Officials Seek Help With Insects Threatening Valley Forests, Jobs

Officials are seeking volunteers to look out for two kinds of insects that could devastate the Valley’s forests and cost jobs in logging, maple syrup making, and related industries. The insects are the Asian longhorned beetle and the hemlock woolly adelgid.

Income from sustainable logging and maple syrup production often prevents land owners from having to sell their land for development.

Barbara Burns works for the Vermont Forestry Department. She told the Valley Post on August 31 that her agency is training volunteers to search for the two insects, especially in Brattleboro. In early August, about 20 people, including some citizen volunteers, spent a day looking for the bugs in Brattleboro. They searched parks and campgrounds, street trees, and wood shipping pallets at businesses. People are also needed to search forest land.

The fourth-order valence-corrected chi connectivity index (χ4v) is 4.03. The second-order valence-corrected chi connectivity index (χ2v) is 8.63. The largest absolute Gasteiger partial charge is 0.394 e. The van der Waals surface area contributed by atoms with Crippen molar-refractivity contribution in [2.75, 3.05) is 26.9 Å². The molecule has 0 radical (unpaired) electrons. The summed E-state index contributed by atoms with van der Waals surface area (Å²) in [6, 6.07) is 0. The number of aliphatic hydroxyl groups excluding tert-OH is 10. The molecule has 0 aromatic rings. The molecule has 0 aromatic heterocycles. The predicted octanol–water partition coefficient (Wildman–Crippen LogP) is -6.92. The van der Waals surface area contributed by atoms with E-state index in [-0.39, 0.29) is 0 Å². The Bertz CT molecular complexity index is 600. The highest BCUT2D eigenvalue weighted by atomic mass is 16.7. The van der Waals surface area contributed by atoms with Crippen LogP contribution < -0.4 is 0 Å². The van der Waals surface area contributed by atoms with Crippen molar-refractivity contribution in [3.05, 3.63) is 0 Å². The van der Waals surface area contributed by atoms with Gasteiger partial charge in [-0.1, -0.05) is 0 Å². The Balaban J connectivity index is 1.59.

Asian longhorned beetles are now living in trees in and around Worcester, Mass.

For more information on volunteering, contact Burns at (802) 885-8821. Her agency is working with officials in Massachusetts and New Hampshire. Burns said the best web site for information on the Asian longhorned beetle is

Photos and other information about the hemlock woolly adelgid are at:

“Citizens could make a huge difference if they help us look out for these insects,” Burns said.


These photos show a tree that has been attacked by Asian longhorned beetles, and a male Asian longhorned beetle, which is about 1 inch long. The photos are from Click on the photos to enlarge them.


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